SAME at 100: Distinguished Leadership, 1928

Explore the SAME Centennial Timeline with #SAME100

The quality of SAME’s stated mission attracted many notable leaders to serve. Its first president, Maj. Gen William Black, USA (Ret.), had served as U.S. Army Chief of Engineers through World War I. An 1877 graduate of the U.S. Military Academy, from 1916-1919 he commanded the Corps of Engineers and directed all the engineering activities of the Army throughout the Great War. In 1919, as he was overseeing the drawdown of engineer troops, he appointed a nine-officer board to consider the formation of an “association of engineers” that would aim to preserve and expand upon connections formed in war and promote the advancement of engineering and its related professions across both military and civil life. This “association of engineers” became SAME.

In addition to Black (who also served as SAME President in 1921), William Barclay Parsons, founder of Parsons Brinckerhoff, was the Society’s first Vice President in 1920. In 1926, Brig. Gen. Cornelius Vanderbilt III, USAR, grandson of Cornelius Vanderbilt and member of the Vanberbilt Family served as SAME President. The younger Vanderbilt was an engineer who commanded New York’s 102nd Engineer Regiment in Europe during World War I. Then in 1928, Charles Dawes would serve both as SAME President and Vice President of the United States (alongside President Calvin Coolidge).

During World War I, Dawes was commissioned a major, lieutenant colonel, and colonel of the 17th Engineers (Railway). In October 1918, he was promoted to brigadier general. After the war, he held political positions, including the first Director of the Bureau of Budget in 1921. In 1923, he was appointed to the Allied Reparations Commission, and in 1925 was a co-recipient of the Nobel Peace Prize  for his work on the Dawes Plan, which addressed World War I reparations.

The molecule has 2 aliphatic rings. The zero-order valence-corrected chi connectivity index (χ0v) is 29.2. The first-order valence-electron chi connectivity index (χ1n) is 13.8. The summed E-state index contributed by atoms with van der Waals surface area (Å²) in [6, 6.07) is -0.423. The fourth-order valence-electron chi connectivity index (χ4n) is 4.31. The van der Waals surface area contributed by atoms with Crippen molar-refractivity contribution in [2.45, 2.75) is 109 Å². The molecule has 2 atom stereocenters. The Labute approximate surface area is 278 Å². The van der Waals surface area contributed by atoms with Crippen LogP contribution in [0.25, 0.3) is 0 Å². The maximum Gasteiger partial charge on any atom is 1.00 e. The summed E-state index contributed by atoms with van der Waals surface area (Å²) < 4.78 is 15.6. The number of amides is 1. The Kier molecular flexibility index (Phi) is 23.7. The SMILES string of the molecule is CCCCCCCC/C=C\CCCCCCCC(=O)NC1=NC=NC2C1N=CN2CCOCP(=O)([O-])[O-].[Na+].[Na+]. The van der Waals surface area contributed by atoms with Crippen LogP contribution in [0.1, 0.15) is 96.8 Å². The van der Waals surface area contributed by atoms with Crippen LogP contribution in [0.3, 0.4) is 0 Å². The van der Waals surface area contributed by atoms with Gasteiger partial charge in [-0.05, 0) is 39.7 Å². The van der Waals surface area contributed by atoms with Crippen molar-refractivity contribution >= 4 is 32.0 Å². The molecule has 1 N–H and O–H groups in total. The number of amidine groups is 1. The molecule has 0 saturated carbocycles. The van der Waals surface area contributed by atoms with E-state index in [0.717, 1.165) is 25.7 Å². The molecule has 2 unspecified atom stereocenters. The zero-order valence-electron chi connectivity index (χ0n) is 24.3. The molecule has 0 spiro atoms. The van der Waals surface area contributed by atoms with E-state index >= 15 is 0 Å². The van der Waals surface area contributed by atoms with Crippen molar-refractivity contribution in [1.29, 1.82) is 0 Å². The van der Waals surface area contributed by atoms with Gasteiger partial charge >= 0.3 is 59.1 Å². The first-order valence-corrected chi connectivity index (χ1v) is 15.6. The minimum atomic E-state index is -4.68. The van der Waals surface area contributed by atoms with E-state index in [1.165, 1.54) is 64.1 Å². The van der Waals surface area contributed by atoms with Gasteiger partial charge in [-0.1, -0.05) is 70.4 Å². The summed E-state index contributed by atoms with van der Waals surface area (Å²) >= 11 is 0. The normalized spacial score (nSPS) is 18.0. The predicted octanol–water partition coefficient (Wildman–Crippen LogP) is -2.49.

Other distinguished charter members of SAME included Brig. Gen. Douglas MacArthur, USA, then-Superintendent of the U.S. Military Academy; Maj. Gen. George Goethals, USA (Ret.), Chief Engineer of the Panama Canal; and Maj. Gen. Mason Patrick, USA, who during World War I was Chief of Air Service and in 1921 was named the first Chief of the Army Air Service, which evolved under his leadership in 1926 into the Army Air Corps (the forerunner of the U.S. Air Force).

Patrick, an engineer by trade, would serve as SAME President in 1930. His leadership within the Army Air Service presaged the involvement of Air Force engineers in the Society. When the Air Force was formed in 1947, its engineers began to join SAME and would soon take on leadership roles at the Post and national levels. The first Air Force leader to serve as National President of SAME was Maj. Gen. James Newman Jr., USAF, who was Society President in 1956. Today, SAME awards the Newman Medal each year for outstanding contribution to military engineering by a civilian or military member of the Air Force.

Throughout SAME’s history, many influential American and military leaders have held the position of Society President. In 1944, Vice Adm. R.R. Waesche, USCG, was SAME President while serving as Commandant of the Coast Guard. In 1941, then-Rear Adm. Ben Moreell, USN, who is known as the Father of the Seabees, was SAME President while Chief of the Navy Bureau of Yards & Docks. Businessman and Navy veteran John Volpe was SAME President in 1952; he would later twice serve as Governor of Massachusetts, and then U.S. Secretary of Transportation, and U.S. Ambassador to Italy.

The Society of American Military Engineers is now 100. Founded in 1920, in the interests of patriotism and national security, the organization has never wavered from a vow to support the needs of the United States and strengthen the profession of engineering. As was stated in the inaugural issue of The Military Engineer a century ago: “this Society will serve no selfish purpose.”

The genesis of SAME was born from the lessons of World War I, and the realization of those who went “over there” that the engineering community was unprepared for what was confronted. That prescient leadership would prove invaluable, as “The War to End All Wars” was anything but. 

During 2020, the Society is celebrating a century of service to the nation through local and national events, programs and special activities, and coverage in print and online. At Bricks & Clicks, we will be publishing information from the TME archives, capturing the growth of SAME and the emergence of engineering and technology on the world’s stage. Follow and contribute using #SAME100